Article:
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More Seek Help for Mental Health


Friday, 5th October 2012 at 11:26 am
Staff Reporter
More Australians are seeking help for mental and suicide-prevention issues than ever before, according to national mental illness charity, SANE Australia.


Friday, 5th October 2012
at 11:26 am
Staff Reporter


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More Seek Help for Mental Health
Friday, 5th October 2012 at 11:26 am

More Australians are seeking help for mental illness issues. Photo community321.com

More Australians are seeking help for mental and suicide-prevention issues than ever before, according to national mental illness charity, SANE Australia.

SANE says that more than 10,000 Australians contacted SANE Australia’s Helpline in the last 12 months, up 27% from the previous year.

“The increase in SANE Helpline activity may in part be due to a greater willingness to talk about mental illness, which is very encouraging,” SANE Australia chief executive, Jack Heath said.

Heath said that the number of women seeking help outnumbered men, three to one.

“Just under half the callers were enquiring about support in the community, while a further third were asking about treatment,” he said.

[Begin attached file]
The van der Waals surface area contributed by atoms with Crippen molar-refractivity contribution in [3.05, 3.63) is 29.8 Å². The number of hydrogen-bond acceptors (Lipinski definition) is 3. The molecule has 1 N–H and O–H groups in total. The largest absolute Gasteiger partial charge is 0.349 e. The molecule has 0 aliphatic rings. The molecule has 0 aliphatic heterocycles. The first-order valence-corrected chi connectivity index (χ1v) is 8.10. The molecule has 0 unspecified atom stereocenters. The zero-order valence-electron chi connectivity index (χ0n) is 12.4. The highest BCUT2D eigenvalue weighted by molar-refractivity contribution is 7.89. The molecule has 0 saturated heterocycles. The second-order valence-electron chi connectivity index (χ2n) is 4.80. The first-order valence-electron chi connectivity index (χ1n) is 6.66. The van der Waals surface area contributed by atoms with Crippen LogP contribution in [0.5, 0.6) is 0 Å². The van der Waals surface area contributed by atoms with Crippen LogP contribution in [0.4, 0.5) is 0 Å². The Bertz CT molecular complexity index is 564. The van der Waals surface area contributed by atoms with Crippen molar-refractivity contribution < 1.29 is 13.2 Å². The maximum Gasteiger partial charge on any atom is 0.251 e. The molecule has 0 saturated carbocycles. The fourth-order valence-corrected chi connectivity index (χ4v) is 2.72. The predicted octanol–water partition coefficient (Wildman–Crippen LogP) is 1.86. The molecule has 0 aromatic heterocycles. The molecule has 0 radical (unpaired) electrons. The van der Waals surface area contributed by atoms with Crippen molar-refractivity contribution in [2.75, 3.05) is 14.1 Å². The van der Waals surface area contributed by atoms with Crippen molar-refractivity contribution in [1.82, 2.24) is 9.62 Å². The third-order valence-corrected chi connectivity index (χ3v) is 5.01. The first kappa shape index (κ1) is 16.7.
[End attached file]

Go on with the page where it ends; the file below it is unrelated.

SANE says the helpline’s statistics show that Australians are concerned about their loved ones health, with almost half (42%) of all enquiries coming from people worried about the mental health of someone they know or care for.

It also revealed that one in five enquiries related to undiagnosed symptoms.

“Often there has been no diagnosis and people are seeking information, advice or encouragement to take the first and most important step of contacting a GP for help or assessment,” Heath said.

“Others need help to navigate the healthcare system, while some people require assistance to access housing or jobs, or require financial or legal advice.”

Heath said Mental Health Week, which runs from this Sunday October 7 to the following Saturday, is a great time for people to reflect on their own, or their loved ones' mental health and to learn about the services offered by mental health organisations.

“We need to make it okay to check on family and friends, to ask questions, and to seek help when necessary,” Heath said.
 



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